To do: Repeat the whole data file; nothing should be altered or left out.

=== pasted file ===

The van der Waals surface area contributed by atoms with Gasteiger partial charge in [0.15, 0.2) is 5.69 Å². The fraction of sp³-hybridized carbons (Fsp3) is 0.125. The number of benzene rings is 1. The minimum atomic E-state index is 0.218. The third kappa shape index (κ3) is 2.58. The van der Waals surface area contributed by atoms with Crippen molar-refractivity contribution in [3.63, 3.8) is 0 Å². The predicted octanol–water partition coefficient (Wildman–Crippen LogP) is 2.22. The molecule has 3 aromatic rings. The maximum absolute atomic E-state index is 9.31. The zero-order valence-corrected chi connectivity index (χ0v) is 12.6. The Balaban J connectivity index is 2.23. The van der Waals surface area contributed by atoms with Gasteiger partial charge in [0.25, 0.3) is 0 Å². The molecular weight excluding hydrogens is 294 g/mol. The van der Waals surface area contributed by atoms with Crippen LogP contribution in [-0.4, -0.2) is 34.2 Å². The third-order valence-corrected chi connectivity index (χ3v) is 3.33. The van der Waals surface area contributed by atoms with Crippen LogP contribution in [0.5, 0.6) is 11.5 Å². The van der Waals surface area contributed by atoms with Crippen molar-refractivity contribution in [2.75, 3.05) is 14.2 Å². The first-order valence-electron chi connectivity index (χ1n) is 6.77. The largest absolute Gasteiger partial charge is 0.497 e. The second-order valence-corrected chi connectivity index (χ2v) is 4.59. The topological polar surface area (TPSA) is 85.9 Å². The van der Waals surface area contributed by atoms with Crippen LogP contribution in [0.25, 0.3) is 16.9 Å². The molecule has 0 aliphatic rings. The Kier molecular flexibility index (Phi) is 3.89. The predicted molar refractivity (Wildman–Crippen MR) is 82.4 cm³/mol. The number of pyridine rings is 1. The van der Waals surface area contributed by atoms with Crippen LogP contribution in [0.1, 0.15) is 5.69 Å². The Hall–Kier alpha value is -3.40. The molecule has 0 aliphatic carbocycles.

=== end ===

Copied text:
The van der Waals surface area contributed by atoms with Gasteiger partial charge in [0.15, 0.2) is 5.69 Å². The fraction of sp³-hybridized carbons (Fsp3) is 0.125. The number of benzene rings is 1. The minimum atomic E-state index is 0.218. The third kappa shape index (κ3) is 2.58. The van der Waals surface area contributed by atoms with Crippen molar-refractivity contribution in [3.63, 3.8) is 0 Å². The predicted octanol–water partition coefficient (Wildman–Crippen LogP) is 2.22. The molecule has 3 aromatic rings. The maximum absolute atomic E-state index is 9.31. The zero-order valence-corrected chi connectivity index (χ0v) is 12.6. The Balaban J connectivity index is 2.23. The van der Waals surface area contributed by atoms with Gasteiger partial charge in [0.25, 0.3) is 0 Å². The molecular weight excluding hydrogens is 294 g/mol. The van der Waals surface area contributed by atoms with Crippen LogP contribution in [-0.4, -0.2) is 34.2 Å². The third-order valence-corrected chi connectivity index (χ3v) is 3.33. The van der Waals surface area contributed by atoms with Crippen LogP contribution in [0.5, 0.6) is 11.5 Å². The van der Waals surface area contributed by atoms with Crippen molar-refractivity contribution in [2.75, 3.05) is 14.2 Å². The first-order valence-electron chi connectivity index (χ1n) is 6.77. The largest absolute Gasteiger partial charge is 0.497 e. The second-order valence-corrected chi connectivity index (χ2v) is 4.59. The topological polar surface area (TPSA) is 85.9 Å². The van der Waals surface area contributed by atoms with Crippen LogP contribution in [0.25, 0.3) is 16.9 Å². The molecule has 0 aliphatic rings. The Kier molecular flexibility index (Phi) is 3.89. The predicted molar refractivity (Wildman–Crippen MR) is 82.4 cm³/mol. The number of pyridine rings is 1. The van der Waals surface area contributed by atoms with Crippen LogP contribution in [0.1, 0.15) is 5.69 Å². The Hall–Kier alpha value is -3.40. The molecule has 0 aliphatic carbocycles.